The Washington Post, reporting on the Syrian government's latest atrocity:
The United States and Britain separately expressed deep concern [about the chemical attack], demanded an urgent and unfettered investigation by a United Nations team already in Syria and called for emergency consultations in the U.N. Security Council. They strongly condemned any use of chemical weapons and said anyone responsible must be held accountable.
Mere condemnations of sovereign brutality have become so de rigueur as to be almost unnoticeable, thus modifiers have become as imperative as the condemnations. We condemn the Syrian war criminals? Go blow, they'll say. Oh, we strongly condemn them? Well in that case that's literally one for the history books--but it still makes not one bloody bit of difference.
For the much larger and practical problem, of course, is this rhetorical business of "anyone responsible must be held accountable." How? By whom? In what fashion? The answers are as elusive as the rhetoric is essentially empty.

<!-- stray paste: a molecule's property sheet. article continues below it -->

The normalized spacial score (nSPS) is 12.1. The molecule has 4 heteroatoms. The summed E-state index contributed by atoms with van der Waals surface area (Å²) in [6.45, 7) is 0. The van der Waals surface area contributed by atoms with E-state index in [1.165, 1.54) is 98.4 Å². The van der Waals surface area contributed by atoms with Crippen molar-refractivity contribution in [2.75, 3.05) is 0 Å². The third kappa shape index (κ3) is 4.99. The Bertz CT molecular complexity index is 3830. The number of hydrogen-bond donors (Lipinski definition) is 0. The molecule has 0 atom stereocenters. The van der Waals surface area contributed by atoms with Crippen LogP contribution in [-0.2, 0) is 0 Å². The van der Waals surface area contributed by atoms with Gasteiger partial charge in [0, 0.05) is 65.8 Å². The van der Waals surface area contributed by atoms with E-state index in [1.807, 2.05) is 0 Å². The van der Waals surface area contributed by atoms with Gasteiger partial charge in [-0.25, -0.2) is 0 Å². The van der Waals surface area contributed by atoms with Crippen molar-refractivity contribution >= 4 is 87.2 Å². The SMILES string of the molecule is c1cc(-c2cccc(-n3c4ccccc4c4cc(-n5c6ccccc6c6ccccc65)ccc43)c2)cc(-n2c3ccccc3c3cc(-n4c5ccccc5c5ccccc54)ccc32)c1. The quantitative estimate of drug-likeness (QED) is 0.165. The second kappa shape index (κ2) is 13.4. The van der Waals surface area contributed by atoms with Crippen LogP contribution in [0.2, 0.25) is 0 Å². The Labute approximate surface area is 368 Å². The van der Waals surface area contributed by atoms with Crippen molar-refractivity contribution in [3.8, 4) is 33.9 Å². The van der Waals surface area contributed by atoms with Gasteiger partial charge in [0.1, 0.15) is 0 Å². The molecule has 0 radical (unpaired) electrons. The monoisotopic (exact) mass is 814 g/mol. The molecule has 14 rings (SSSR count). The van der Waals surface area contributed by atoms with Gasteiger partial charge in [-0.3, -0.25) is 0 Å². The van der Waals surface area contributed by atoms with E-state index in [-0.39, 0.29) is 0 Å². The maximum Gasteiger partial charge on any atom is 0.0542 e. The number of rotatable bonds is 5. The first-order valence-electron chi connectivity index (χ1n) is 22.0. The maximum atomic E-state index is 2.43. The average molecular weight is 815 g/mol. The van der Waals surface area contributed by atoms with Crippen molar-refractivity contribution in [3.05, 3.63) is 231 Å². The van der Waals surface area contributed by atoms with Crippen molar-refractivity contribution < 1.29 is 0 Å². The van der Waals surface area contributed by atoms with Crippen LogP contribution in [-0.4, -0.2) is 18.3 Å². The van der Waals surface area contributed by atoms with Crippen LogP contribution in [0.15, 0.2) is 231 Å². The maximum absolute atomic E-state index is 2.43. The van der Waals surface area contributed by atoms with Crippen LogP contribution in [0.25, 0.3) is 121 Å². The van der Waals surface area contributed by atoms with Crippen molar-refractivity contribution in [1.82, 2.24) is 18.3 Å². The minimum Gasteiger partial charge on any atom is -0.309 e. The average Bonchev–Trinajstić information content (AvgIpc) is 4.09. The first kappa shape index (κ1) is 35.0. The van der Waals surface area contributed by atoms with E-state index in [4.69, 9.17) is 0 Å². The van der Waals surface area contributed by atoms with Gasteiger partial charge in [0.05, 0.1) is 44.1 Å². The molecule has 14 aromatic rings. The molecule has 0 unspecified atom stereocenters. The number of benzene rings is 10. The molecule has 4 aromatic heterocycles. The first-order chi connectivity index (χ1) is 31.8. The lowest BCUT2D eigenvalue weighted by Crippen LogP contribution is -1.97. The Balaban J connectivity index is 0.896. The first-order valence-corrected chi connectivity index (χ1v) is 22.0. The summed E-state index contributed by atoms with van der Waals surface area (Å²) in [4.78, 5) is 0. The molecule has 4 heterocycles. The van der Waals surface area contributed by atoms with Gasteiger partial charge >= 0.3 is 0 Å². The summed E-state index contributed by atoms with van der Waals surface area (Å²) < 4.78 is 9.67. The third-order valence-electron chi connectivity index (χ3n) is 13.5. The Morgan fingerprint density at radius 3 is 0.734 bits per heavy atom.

For all we know President Obama meant it when he drew a "red line," but it's for damn sure that he soon regretted drawing it, and he harbored no serious intentions of enforcing it. And now, subsequent to the send-some-spokesman-out-to-announce-small-arms-to-Syria-interventionism donnybrook, even his minor, unserious intentions have been swallowed by the cat.
It's not that we're a paper tiger; it's just that we're played out and rather too busy re-ratcheting our customary indifference to the world. After Iraq and Afghanistan, we've had enough--and to the neocons who want more, they can thank themselves for having put the sword to all the "fun." In addition, the notion of coming to the militarized aid of radical Sunni Islamists hellbent on next slaughtering Americans seems to lack a good deal of domestic appeal.
So we're left with "We strongly condemn this shit"--and then a Shakespearean aside, "But what else can we do?"